installed on bike from side

chain and base oiler in placeI was a little surprised at how sturdy it is. you would expect with wood, tape, bolts, threaded rod, and something that’s just wedged into the swing-arm to be quite fragile, but its pretty solid.

At the other end of the tube is an adapter I had made earlier for a standard soft drink bottle. I drilled a hole that was 1m too small and  used a small off cut of another tube to make the base. some hot glue to seal and then inserted the smaller tube. I didn’t have any hose clamps handy so used some 20 gauge wire to make my own clamp sort of thing. works well 🙂

sprite zero connector

So now I have my oil input ready. for testing its just sitting in the pillion foot peg.

oil input readyIdeally I will have a small, thin, seal-able tube that has a screw thread on both ends that I can use to put the right amount of oil in, and maybe it has a gauge so I can see how fast its draining etc. but for now; the top of a sprite bottle will do.

ready to roll... and oil

So I put some oil in the “reservoir” and let it flow through. the tube thickness and oil viscosity control the rate at which oil gets onto the chain. and it was flowing through the tube at about 1cm per second, which was perfect. The oil goes through the rag and onto the chain as expected. I am a bit slow here, I was too busy taking pictures and musing to start rotating the wheel which is why that small drop is on the bottom. the idea is you pour the oil in and go for a ride around the street to drain it. Today I just tilted the bike on the stand and manually rolled the wheel, this worked just as well.oil through the chain

Full system off the bike (excluding reservoir)

full system off the bike

Overall, this was a resounding success. It does everything I wanted for very little cost (I had everything already) Its not too fragile, its not too bulky, and it actually works!

 

Possible improvements

  • I would like a better ‘wedge’ system perhaps some sort of clamp that fits on the underside of the swingarm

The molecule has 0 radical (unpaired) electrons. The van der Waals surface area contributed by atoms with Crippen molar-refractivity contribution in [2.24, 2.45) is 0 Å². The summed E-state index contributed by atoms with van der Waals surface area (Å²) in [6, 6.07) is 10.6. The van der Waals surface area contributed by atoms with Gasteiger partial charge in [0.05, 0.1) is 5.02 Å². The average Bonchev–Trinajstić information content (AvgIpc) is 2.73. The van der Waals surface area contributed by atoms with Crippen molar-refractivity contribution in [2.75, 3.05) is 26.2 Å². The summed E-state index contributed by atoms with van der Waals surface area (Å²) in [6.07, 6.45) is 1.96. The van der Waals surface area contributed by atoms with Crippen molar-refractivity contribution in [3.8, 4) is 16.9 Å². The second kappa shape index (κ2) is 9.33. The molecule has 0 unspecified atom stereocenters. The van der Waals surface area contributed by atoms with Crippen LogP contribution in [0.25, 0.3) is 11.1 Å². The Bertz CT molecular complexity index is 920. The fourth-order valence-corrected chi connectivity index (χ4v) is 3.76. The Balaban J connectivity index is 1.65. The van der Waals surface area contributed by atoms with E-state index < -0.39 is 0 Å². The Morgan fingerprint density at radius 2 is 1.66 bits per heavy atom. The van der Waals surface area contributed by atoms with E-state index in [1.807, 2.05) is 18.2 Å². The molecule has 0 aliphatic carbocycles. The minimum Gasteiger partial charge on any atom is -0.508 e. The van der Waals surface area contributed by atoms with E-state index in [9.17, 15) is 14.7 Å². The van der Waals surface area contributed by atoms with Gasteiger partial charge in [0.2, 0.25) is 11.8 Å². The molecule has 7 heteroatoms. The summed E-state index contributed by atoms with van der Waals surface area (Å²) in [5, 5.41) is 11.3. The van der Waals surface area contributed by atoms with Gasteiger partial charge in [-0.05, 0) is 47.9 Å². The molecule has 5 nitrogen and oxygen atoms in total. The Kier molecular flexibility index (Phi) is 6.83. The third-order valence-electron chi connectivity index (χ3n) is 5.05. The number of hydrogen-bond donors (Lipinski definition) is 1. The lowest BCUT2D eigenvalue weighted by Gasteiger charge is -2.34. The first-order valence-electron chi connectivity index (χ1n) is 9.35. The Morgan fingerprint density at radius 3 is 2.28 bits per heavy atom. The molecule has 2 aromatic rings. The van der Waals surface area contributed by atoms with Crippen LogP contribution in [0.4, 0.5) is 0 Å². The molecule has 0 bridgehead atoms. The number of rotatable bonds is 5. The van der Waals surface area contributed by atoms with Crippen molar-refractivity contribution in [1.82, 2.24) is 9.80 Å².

• I should remake it with a better material than wood
  • I need to build a better tube style reservoir

Grass Cutter Mk II

Important Update: This doesn’t work! 🙁
I thought this was going to be an awesome re-purposing of my old hand mixer but turns out these things aren’t meant to be used for more than a few seconds at a time.
The second or third time I was using it, I went for about 10 minutes and it overheated and caught fire. I wouldn’t recommend going down this path. Read on if you want to see anyway

(<- Part 1 )

I present to you, the Grass Cutter Mk II

So a list of upgrades/changes

A new handle, taped up to keep it safter and secure. inside this is a lightswitch embedded in the wood for off/on and the control board.

A new adjustable angle handle, I can loosen the bolt and change the angle so if its not really comfortable where it is, I can change it.

The engine is now parrallel to the ground, much more ‘mower-like’ less ‘weed strimmer-like’.  Also I removed the rubber as it wasnt providing any vibration releif and was just making it smelly. The strimmer line (orange twine) is also attached in a more reliable way: I threaded it through a drilled hole in the shaft head, then tied a double knot on each side so it cant pass through either direction.